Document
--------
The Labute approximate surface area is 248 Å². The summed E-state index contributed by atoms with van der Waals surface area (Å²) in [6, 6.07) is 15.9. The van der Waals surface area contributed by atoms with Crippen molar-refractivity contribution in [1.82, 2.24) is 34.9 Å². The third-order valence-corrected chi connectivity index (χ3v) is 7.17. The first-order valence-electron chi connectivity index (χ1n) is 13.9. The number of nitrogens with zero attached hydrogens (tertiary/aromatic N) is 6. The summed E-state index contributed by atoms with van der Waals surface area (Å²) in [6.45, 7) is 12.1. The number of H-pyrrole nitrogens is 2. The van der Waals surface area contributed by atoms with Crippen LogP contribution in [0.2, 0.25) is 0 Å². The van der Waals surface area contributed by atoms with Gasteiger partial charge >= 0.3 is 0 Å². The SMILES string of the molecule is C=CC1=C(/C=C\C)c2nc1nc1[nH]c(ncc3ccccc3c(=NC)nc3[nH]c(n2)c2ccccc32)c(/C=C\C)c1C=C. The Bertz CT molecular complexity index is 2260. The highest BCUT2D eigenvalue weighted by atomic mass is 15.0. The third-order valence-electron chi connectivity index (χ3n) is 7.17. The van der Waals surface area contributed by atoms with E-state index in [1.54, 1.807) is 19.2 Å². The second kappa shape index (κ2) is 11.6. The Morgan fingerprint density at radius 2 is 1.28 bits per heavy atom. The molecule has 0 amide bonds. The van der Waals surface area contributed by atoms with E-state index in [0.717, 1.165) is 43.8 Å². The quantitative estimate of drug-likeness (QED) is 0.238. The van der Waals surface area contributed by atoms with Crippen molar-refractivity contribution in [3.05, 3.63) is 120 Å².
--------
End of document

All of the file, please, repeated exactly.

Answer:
The Labute approximate surface area is 248 Å². The summed E-state index contributed by atoms with van der Waals surface area (Å²) in [6, 6.07) is 15.9. The van der Waals surface area contributed by atoms with Crippen molar-refractivity contribution in [1.82, 2.24) is 34.9 Å². The third-order valence-corrected chi connectivity index (χ3v) is 7.17. The first-order valence-electron chi connectivity index (χ1n) is 13.9. The number of nitrogens with zero attached hydrogens (tertiary/aromatic N) is 6. The summed E-state index contributed by atoms with van der Waals surface area (Å²) in [6.45, 7) is 12.1. The number of H-pyrrole nitrogens is 2. The van der Waals surface area contributed by atoms with Crippen LogP contribution in [0.2, 0.25) is 0 Å². The van der Waals surface area contributed by atoms with Gasteiger partial charge >= 0.3 is 0 Å². The SMILES string of the molecule is C=CC1=C(/C=C\C)c2nc1nc1[nH]c(ncc3ccccc3c(=NC)nc3[nH]c(n2)c2ccccc32)c(/C=C\C)c1C=C. The Bertz CT molecular complexity index is 2260. The highest BCUT2D eigenvalue weighted by atomic mass is 15.0. The third-order valence-electron chi connectivity index (χ3n) is 7.17. The van der Waals surface area contributed by atoms with E-state index in [1.54, 1.807) is 19.2 Å². The second kappa shape index (κ2) is 11.6. The Morgan fingerprint density at radius 2 is 1.28 bits per heavy atom. The molecule has 0 amide bonds. The van der Waals surface area contributed by atoms with E-state index in [0.717, 1.165) is 43.8 Å². The quantitative estimate of drug-likeness (QED) is 0.238. The van der Waals surface area contributed by atoms with Crippen molar-refractivity contribution in [3.05, 3.63) is 120 Å².